Property rights and ownership are enshrined in our constitution and that is one of the most important contributors to investor confidence and peace of mind for the home owner. Be patient, support the process and the results will come.

South Africa's strict Title Deed system has resulted in everyone having complete confidence in the accuracy of its data, but that does come at a price. That price is time.

Integrated Property Group Press Release


It's not really the process that bothers me, but rather the costs. The boom days where property increased by 20 - 30% p/a are over and will not return for a very long time. Durning those times banks were happy to loan 110% bonds as they know their risks. Property buyers were happy to loan 110% bonds as their investment off-set the legal fees. These days however, it's not so. Post 2008 buyers are far from stupid and understand that for every R1 million of property they buy, they have to fork out at least 50k from their pocket. That's an unrefundible 50k if I may add. 75 000 Estate Agents during the boom - 35 000 Estate Agents now. The question is, how many conveyancing lawyers have lost business? I'm assuming not that many as their profit margins for a tranfer are most likely over 1000%. And they have the balls to blame the banks?
Posted by James Peterson on March 29, 2012 at 12:15 PM SAST Report this Comment
Can someone please advise me on why there is a sliding increasing scale of transfer attorneys fees dependent on the price of the house? Surely the work is the same no matter the house costs R100000 or R10 million. Same documents, same process same time involved...So why is it not flat rated?
Posted by aj on March 29, 2012 at 12:54 PM SAST Report this Comment
3.4 months average for transfer? I put my offer in in April last year, have been living and paying occupational since September, and this morning they call me to say they can finally go ahead with transfer. 3.4 months would be a blessing.
Posted by Mike on March 29, 2012 at 02:07 PM SAST Report this Comment
AJ it's called making money for Transfering Attorneys. Needs investigation.
Posted by Dube on March 30, 2012 at 06:55 AM SAST Report this Comment
@ James: I can't speak for all Conveyancers but I can assure you that profit margins are paper thin in conveyancing and that there have been virtually no increases in the tariff in recent decades. This is despite the fact that legislation is heaping more and more extra obligations upon the conveyancer. It is for this reason that there have been massive retrenchments in conveyancing departments and many firm closures since 2008.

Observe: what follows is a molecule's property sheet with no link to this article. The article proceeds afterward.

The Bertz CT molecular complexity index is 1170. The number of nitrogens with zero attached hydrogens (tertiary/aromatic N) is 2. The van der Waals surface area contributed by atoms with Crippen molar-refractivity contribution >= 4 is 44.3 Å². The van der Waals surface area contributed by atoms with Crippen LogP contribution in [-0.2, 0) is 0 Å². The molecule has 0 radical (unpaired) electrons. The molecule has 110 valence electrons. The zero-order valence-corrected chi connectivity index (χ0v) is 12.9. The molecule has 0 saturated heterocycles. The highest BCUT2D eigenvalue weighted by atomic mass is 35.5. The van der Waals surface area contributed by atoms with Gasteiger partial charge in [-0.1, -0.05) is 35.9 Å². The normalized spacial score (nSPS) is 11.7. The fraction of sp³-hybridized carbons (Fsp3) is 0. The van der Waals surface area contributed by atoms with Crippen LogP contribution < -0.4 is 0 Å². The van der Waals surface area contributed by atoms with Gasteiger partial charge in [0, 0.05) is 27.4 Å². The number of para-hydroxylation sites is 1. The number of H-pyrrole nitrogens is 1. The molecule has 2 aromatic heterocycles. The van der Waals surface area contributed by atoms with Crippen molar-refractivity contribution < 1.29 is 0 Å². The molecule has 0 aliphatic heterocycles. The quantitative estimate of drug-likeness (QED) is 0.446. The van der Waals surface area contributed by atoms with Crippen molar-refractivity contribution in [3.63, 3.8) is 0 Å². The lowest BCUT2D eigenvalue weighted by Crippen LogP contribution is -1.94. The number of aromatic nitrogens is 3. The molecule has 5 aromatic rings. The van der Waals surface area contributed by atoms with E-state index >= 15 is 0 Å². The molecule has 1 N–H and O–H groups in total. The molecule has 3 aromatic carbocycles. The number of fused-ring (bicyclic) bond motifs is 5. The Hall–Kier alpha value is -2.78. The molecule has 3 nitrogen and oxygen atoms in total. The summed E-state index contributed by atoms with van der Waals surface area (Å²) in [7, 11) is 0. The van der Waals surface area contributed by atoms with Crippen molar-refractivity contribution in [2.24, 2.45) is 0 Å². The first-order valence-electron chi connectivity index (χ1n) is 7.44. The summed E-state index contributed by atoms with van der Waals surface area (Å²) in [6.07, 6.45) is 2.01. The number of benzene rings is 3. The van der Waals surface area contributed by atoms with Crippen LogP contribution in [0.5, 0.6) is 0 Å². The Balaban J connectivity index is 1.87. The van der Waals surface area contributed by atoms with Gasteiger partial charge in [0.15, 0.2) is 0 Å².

Posted by Gareth on April 02, 2012 at 08:40 AM SAST Report this Comment
@AJ: A flat rate would appear to be an ideal solution until you consider the implications. The flat rate would have to be somewhere in the middle of the tariff scale in order to be reasonable. This would massively advantage the rich and severely punish the poor. That would be disastrous, especially when you consider that affordable housing is currently the economic driver of the SA property industry. (Consider that estate agents operate on the same basis.)
Posted by Gareth on April 02, 2012 at 08:41 AM SAST Report this Comment
@ Mike: That sounds ridiculous and there must have been some unique aspects (or incompetence) to cause such a delay. Our target is 6 - 8 weeks from receiving the instruction, assuming that the buyer has no problems in obtaining finance.
Posted by Gareth on April 02, 2012 at 08:42 AM SAST Report this Comment
All independant statistical analisys indicates that South Africa ranks as one of the best in the world with regard to Security of Title. This is due to the expertise of all involved (conveyancers, deeds staff, etc.). If you seek to drive this expertise away, you end up having to take out Title Insurance (e.g. the USA) to compensate for the possibility that your Title Deed may be invalid.
Posted by Gareth on April 02, 2012 at 08:50 AM SAST Report this Comment


Denny Crane

Denny Crane
It's not me ... yet. Denny Crane from the TV series Boston Legal. Click on picture if you're not sure who he is!